Brazil’s Supreme Court struck down the nation’s ban on gay and bisexual men donating blood and Hungary removed sexual orientation from that equation entirely, allowing anyone to donate blood as long as their sexual activity is not “risky.”
Up until now, Brazil had banned gay and bi men from donating blood if they had sex within the previous year and Hungary imposed a lifetime ban. The case in Brazil persisted for four years before seven of the nations’ 11 Supreme Court justices voted in favor of gutting the ban, deeming it unconstitutional.
The Hungarian National Blood Transfusion Service announced that “all discrimination based on the gender of the participants in the assessment of sexual relationships that are risky for transmission is eliminated.”
The Hatter Society, an LGBTQ group based in Hungary, praised the changes after having encouraged government officials to move on the issue. The organization stressed that queer men in monogamous relationships are at no greater risk of HIV than a straight couple in a the same kind of relationship.
“This exclusion was completely unjustified, given the limited length of the window period,” the Hatter Society noted in a written statement. “Háttér Society has been fighting for years to stop the stigmatization and complete exclusion of a group of people (MSM) from blood donation, and to ensure that only those are excluded for the duration of the window period who do engage in risky sexual behavior.”
Inividuals whose sexual activity is considered “risky” under Hungary’s new regulations includes those who are sex workers as well as people with several sexual partners.
The developments continue the incremental unraveling of bans on gay and bi men from donating blood that first emerged in response to the HIV/ AIDS crisis in the 1980s. The United States, Northern Ireland, and Denmark have all loosened their own bans in recent months.
In the wake of blood supply shortages during the coronavirus era, the Food and Drug Administration (FDA), which imposed the American blood ban in 1983, revised the United States’ ban on April 2 to allow gay and bi men to donate blood as long as they have not had sex with another man in the last three months. The policy was first updated in 2015 when the lifetime ban was shortened to allow gay and bi men to donate as long as they abstained for the previous year.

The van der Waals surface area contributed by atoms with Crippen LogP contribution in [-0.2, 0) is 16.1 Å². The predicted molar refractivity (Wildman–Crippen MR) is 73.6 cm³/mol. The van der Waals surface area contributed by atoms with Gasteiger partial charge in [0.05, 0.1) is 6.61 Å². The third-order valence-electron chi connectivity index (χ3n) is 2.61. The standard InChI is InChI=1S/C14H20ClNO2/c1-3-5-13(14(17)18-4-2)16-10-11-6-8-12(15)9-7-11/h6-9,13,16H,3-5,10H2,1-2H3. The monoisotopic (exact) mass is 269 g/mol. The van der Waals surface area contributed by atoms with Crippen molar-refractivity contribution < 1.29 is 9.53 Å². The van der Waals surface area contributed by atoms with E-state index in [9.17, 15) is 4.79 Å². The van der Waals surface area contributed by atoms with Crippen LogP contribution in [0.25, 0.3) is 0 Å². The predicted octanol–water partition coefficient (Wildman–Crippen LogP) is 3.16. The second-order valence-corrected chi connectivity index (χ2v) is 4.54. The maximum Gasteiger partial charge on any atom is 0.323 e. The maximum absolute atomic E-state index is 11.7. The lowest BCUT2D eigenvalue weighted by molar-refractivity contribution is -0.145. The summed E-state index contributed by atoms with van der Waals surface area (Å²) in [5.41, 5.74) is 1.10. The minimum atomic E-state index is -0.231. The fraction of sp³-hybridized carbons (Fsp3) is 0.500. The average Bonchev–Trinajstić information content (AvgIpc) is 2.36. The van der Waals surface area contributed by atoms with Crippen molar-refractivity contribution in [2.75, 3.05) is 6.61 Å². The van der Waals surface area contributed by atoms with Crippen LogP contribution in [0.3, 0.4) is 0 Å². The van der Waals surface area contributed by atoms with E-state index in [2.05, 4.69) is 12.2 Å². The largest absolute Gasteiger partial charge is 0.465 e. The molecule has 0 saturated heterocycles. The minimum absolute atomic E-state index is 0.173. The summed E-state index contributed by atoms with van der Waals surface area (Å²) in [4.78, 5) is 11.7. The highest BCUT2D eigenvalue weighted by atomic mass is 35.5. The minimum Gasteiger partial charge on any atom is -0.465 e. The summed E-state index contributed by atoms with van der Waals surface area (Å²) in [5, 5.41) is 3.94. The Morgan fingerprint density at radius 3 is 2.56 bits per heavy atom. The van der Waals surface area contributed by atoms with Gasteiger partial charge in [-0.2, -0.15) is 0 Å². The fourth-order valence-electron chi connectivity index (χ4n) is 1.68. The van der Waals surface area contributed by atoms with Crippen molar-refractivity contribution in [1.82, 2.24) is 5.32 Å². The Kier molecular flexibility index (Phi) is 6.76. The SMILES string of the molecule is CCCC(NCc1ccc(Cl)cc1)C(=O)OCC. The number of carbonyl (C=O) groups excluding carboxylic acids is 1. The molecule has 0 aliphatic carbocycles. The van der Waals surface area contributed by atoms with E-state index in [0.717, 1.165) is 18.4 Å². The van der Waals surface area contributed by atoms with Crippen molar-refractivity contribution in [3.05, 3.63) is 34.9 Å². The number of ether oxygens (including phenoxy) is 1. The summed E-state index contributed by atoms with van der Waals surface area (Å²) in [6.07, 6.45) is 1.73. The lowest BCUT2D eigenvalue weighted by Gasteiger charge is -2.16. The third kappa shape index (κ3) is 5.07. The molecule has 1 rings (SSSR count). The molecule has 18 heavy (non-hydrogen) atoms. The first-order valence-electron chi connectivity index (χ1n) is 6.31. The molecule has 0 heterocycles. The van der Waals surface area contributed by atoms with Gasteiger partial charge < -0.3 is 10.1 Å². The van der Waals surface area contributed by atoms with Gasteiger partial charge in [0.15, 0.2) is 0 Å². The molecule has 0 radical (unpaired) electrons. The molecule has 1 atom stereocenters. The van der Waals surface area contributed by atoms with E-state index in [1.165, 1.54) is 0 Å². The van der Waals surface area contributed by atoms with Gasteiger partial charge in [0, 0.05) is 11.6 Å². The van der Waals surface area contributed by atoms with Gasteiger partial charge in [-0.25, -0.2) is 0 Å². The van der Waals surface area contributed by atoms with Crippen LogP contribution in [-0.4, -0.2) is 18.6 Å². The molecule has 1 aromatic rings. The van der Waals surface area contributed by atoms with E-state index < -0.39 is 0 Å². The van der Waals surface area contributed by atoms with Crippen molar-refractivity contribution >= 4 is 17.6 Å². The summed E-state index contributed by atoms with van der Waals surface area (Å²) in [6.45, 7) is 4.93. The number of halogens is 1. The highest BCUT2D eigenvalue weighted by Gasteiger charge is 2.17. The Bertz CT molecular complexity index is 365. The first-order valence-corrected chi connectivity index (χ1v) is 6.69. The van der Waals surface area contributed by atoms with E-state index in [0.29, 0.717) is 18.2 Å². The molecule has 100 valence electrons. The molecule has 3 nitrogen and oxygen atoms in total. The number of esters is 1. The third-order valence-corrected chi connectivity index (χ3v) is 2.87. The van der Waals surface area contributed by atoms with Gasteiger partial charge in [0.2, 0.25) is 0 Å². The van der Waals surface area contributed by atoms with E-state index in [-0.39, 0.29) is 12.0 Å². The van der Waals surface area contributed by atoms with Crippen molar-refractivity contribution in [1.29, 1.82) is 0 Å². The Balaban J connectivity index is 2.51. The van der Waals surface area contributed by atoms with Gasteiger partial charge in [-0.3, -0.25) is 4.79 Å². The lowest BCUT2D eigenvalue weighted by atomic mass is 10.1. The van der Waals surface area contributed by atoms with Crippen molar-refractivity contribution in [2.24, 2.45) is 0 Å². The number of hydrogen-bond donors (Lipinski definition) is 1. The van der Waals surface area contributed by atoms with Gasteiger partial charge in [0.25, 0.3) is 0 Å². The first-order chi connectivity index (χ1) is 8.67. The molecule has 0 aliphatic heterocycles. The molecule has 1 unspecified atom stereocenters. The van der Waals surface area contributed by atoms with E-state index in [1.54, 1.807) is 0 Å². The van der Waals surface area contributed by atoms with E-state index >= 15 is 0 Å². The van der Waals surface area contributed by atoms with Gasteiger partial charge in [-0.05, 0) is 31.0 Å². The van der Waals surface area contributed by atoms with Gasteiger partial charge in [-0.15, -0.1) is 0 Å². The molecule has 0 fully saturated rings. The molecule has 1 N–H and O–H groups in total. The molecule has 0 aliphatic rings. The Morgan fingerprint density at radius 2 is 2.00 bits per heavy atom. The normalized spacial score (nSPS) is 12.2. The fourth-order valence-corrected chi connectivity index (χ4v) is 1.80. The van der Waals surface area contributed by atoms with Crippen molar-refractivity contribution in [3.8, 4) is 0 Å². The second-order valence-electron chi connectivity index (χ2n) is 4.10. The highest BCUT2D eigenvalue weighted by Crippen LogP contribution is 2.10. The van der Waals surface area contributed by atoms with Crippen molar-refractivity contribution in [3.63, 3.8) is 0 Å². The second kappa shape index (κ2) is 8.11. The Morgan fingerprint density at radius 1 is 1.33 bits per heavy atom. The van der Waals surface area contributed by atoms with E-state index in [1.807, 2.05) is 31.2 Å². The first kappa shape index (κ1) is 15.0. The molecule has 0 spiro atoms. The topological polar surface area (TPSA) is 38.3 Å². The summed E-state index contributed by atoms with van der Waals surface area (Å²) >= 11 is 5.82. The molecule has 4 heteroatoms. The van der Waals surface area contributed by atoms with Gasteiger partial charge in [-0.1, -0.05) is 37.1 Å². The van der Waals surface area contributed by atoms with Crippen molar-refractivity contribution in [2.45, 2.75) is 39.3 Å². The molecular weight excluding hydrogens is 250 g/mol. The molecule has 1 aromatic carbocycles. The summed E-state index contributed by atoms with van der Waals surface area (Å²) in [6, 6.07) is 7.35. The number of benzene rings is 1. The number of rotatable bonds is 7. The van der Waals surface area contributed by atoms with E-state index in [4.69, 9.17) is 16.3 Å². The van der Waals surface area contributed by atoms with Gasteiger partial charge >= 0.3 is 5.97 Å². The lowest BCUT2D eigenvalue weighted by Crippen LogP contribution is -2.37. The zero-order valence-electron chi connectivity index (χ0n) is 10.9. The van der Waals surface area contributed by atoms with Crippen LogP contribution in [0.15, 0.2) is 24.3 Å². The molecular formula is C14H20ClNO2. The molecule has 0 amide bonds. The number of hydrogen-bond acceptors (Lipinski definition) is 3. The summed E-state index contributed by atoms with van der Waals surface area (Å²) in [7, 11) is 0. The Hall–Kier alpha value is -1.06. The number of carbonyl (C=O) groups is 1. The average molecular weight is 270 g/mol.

Northern Ireland revised its ban on gay and bi blood man from one year to three months, while Denmark shortened its ban from one year to four months. Like in the US, and previously in Brazil, the new waiting periods in Denmark and Northern Ireland are contingent on queer men remaining abstinent for that timeframe.
The pressure on government officials to lift bans has grown as of late, especially during the coronavirus era. In New York, several out gay lawmakers called on the FDA to gut the ban entirely, including State Senator Brad Hoylman of Manhattan and Councilmembers Ritchie Torres of the Bronx and Daniel Dromm of Queens. A broad coalition of members of Congress also joined the chorus and added their own pressure on the federal agency.
Hoylman, in his letter to the FDA, pointed to research from the Williams Institute at UCLA Law School in 2014 that estimated that removing the American ban entirely would improve the nation’s blood supply by four percent each year and assist 1.8 million Americans in need of blood.
The issue has become particularly visible with blood banks experiencing shortages due to their regular donors staying away during the COVID-19 lockdowns. Several gay men who have recovered from the coronavirus or tested positive without showing symptoms have tried to donate blood so that their plasma with immunity antibodies can be used to treated those seriously ill with the virus. They have been rejected as donors.
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